While the destroyers cost over four times as much as littoral combat ships, smaller vessels with a similar mission set and armament, the destroyers’ eye-watering billion cost per ship is generally considered well worth the price. That’s partially because the Aegis system on the destroyer is so much more capable, but also because the Arleigh Burkes are thought to be much more survivable than the LCS variants.

The USS Thomas Hudner will be the 66th Arleigh Burke-class destroyer in the U.S. Navy.

Articles

New monument will honor Vietnam helicopter crews

A new monument at Arlington National Cemetery, near the U.S. capital, will honor American helicopter crews who flew during the Vietnam War.


The Military Times reports Congress has approved the monument, which will be near the Tomb of the Unknowns.

53 years ago, a vicious, unexpected attack showed Americans what kind of war they were really fighting in Vietnam
(Photo from Wikimedia)

Spearheading the memorial campaign is retired Air Force Lt. Col. Bob Hesselbein, who flew AH-1 Cobra gunships in Vietnam. Hesselbein says Arlington has the greatest concentration of helicopter-crew casualties from the war.

Democratic Sen. Tammy Baldwin of Wisconsin says the monument will create a “teachable moment” for people to understand the story of pilots and crew members. The U.S. relied heavily on helicopters to transport troops and provide support to ground forces near enemy soldiers in Vietnam.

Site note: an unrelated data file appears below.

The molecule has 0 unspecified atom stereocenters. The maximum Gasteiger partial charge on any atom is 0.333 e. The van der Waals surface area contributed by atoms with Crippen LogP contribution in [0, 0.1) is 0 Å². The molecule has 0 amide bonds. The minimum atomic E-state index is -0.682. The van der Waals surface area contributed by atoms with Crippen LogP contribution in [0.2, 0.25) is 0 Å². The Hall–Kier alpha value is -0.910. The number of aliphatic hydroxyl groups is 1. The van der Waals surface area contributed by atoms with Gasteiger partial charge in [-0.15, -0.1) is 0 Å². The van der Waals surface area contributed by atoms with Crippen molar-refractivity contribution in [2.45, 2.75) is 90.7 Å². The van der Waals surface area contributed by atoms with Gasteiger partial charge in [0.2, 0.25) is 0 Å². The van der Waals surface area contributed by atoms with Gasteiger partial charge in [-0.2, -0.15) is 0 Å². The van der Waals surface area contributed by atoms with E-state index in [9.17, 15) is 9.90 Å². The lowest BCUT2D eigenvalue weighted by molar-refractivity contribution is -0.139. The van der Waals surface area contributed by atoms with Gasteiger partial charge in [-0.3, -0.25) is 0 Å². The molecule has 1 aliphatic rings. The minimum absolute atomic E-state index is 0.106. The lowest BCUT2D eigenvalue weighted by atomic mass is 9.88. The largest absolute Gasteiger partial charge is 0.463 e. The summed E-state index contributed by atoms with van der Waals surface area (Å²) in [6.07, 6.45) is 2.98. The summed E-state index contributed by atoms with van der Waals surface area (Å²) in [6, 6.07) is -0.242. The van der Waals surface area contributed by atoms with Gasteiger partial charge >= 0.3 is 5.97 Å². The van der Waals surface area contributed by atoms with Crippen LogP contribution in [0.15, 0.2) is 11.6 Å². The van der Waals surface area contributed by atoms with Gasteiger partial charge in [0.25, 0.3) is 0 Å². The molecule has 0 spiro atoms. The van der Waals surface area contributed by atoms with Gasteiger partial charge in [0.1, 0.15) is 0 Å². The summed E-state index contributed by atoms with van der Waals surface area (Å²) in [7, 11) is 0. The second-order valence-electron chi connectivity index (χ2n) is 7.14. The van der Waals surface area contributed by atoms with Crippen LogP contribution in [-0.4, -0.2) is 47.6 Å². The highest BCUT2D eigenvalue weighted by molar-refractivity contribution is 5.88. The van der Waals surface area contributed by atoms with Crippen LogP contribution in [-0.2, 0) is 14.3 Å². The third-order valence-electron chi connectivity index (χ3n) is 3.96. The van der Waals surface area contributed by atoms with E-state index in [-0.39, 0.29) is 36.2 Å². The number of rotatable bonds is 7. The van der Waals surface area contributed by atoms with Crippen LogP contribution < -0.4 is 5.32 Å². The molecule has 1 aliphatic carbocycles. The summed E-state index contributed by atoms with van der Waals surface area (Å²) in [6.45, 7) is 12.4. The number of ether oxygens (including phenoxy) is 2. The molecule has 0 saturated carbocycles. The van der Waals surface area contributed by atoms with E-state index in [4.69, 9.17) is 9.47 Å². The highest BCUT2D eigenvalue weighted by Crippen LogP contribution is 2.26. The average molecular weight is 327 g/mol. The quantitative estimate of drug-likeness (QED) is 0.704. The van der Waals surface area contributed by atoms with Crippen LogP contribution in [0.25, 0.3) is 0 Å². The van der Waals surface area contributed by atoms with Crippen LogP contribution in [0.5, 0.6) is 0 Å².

The nonprofit Vietnam Helicopter Pilots Association is paying for the monument.

MIGHTY HISTORY

The most intense military medical training no one talks about

It’s no secret the military trains the way they fight — which is pretty hardcore. Marines and sailors train in the terrible heat and rough terrain of the Mojave Desert to prepare them to face the enemy in the harsh conditions of Afghanistan.


During their pre-deployment workup, troops pretend to get hurt so that nearby medics can practice rendering proper treatment. This training only goes so far, though, as the semi-stressful situations can’t compare to the real vigors of war.

So, to get young medical professionals ready for bloody working conditions overseas, some of the troops are sent to a live-tissue training course stateside where they must keep wounded pigs or goats alive for hours  — or fail the course.

These animals are chosen specifically due to their tissue similarities to humans.

Related: The ‘Prisoner Exchange’ is the coolest Army-Navy tradition no one talks about

Before heading down to the live-tissue training grounds, young troops go through three days’ worth of brutal training missions throughout Camp Pendleton. These missions consist of hunting down mock “high-value targets,” several hours of intense physical training, and miles of foot patrols with little to no sleep. Then, troops board a bus that takes them to an undisclosed location — the live-tissue training grounds.

“The instructors worked us hard all day and night,” one former hospital Corpsman recalls. “We all were completely exhausted before the lab even started.”

Once at the training ground, the troops gear up in full battle rattle, place their highly anesthetized agricultural animal on an Army litter, and carry it up a steep hill where the training begins. After dropping the animal off at the first station, medics seek cover until signaled to retrieved their severely wounded patient.

53 years ago, a vicious, unexpected attack showed Americans what kind of war they were really fighting in Vietnam
These Marines pull their wounded patient from a vehicle during the live-tissue training course.

Once the troops retrieve their patient, the docs make lifesaving interventions.

Three or four battle-themed stations and several massive wounds later, the troops enter a large metal container and load their “patient” on board as if it were a medical evacuation helicopter. After being locked in for several minutes, the container’s door opens to a mock-hospital, where the troops continue to care for their patient.